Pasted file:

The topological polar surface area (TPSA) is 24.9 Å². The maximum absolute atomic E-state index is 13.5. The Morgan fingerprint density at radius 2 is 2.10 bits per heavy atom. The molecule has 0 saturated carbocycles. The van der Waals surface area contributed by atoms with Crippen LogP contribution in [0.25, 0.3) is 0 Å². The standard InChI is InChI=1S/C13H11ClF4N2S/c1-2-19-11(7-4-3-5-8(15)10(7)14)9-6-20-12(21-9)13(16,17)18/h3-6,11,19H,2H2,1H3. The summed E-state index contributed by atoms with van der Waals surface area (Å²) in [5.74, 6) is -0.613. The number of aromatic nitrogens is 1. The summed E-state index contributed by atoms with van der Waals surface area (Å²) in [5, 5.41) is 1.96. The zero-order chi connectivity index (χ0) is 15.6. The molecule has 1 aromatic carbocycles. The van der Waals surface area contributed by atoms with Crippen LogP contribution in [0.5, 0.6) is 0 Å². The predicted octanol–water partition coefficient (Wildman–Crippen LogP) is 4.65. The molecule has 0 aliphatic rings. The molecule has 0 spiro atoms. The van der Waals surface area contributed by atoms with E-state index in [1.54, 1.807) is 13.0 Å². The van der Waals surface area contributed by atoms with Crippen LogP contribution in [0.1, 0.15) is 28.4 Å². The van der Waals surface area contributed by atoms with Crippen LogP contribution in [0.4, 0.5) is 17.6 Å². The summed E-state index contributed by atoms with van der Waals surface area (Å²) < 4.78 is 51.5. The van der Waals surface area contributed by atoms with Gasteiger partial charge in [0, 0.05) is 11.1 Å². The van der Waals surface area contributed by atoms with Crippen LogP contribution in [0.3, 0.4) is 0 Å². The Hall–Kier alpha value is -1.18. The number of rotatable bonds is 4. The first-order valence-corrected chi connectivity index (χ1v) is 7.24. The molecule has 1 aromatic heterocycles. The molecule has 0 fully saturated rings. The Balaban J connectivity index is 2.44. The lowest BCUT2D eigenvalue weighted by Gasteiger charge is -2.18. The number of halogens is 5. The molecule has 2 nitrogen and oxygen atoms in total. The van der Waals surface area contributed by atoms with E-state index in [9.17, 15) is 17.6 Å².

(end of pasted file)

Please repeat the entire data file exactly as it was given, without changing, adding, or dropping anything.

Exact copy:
The topological polar surface area (TPSA) is 24.9 Å². The maximum absolute atomic E-state index is 13.5. The Morgan fingerprint density at radius 2 is 2.10 bits per heavy atom. The molecule has 0 saturated carbocycles. The van der Waals surface area contributed by atoms with Crippen LogP contribution in [0.25, 0.3) is 0 Å². The standard InChI is InChI=1S/C13H11ClF4N2S/c1-2-19-11(7-4-3-5-8(15)10(7)14)9-6-20-12(21-9)13(16,17)18/h3-6,11,19H,2H2,1H3. The summed E-state index contributed by atoms with van der Waals surface area (Å²) in [5.74, 6) is -0.613. The number of aromatic nitrogens is 1. The summed E-state index contributed by atoms with van der Waals surface area (Å²) in [5, 5.41) is 1.96. The zero-order chi connectivity index (χ0) is 15.6. The molecule has 1 aromatic carbocycles. The van der Waals surface area contributed by atoms with Crippen LogP contribution in [0.5, 0.6) is 0 Å². The predicted octanol–water partition coefficient (Wildman–Crippen LogP) is 4.65. The molecule has 0 aliphatic rings. The molecule has 0 spiro atoms. The van der Waals surface area contributed by atoms with E-state index in [1.54, 1.807) is 13.0 Å². The van der Waals surface area contributed by atoms with Crippen LogP contribution in [0.1, 0.15) is 28.4 Å². The van der Waals surface area contributed by atoms with Crippen LogP contribution in [0.4, 0.5) is 17.6 Å². The summed E-state index contributed by atoms with van der Waals surface area (Å²) < 4.78 is 51.5. The van der Waals surface area contributed by atoms with Gasteiger partial charge in [0, 0.05) is 11.1 Å². The van der Waals surface area contributed by atoms with Crippen LogP contribution in [0.3, 0.4) is 0 Å². The Hall–Kier alpha value is -1.18. The number of rotatable bonds is 4. The first-order valence-corrected chi connectivity index (χ1v) is 7.24. The molecule has 1 aromatic heterocycles. The molecule has 0 fully saturated rings. The Balaban J connectivity index is 2.44. The lowest BCUT2D eigenvalue weighted by Gasteiger charge is -2.18. The number of halogens is 5. The molecule has 2 nitrogen and oxygen atoms in total. The van der Waals surface area contributed by atoms with E-state index in [9.17, 15) is 17.6 Å².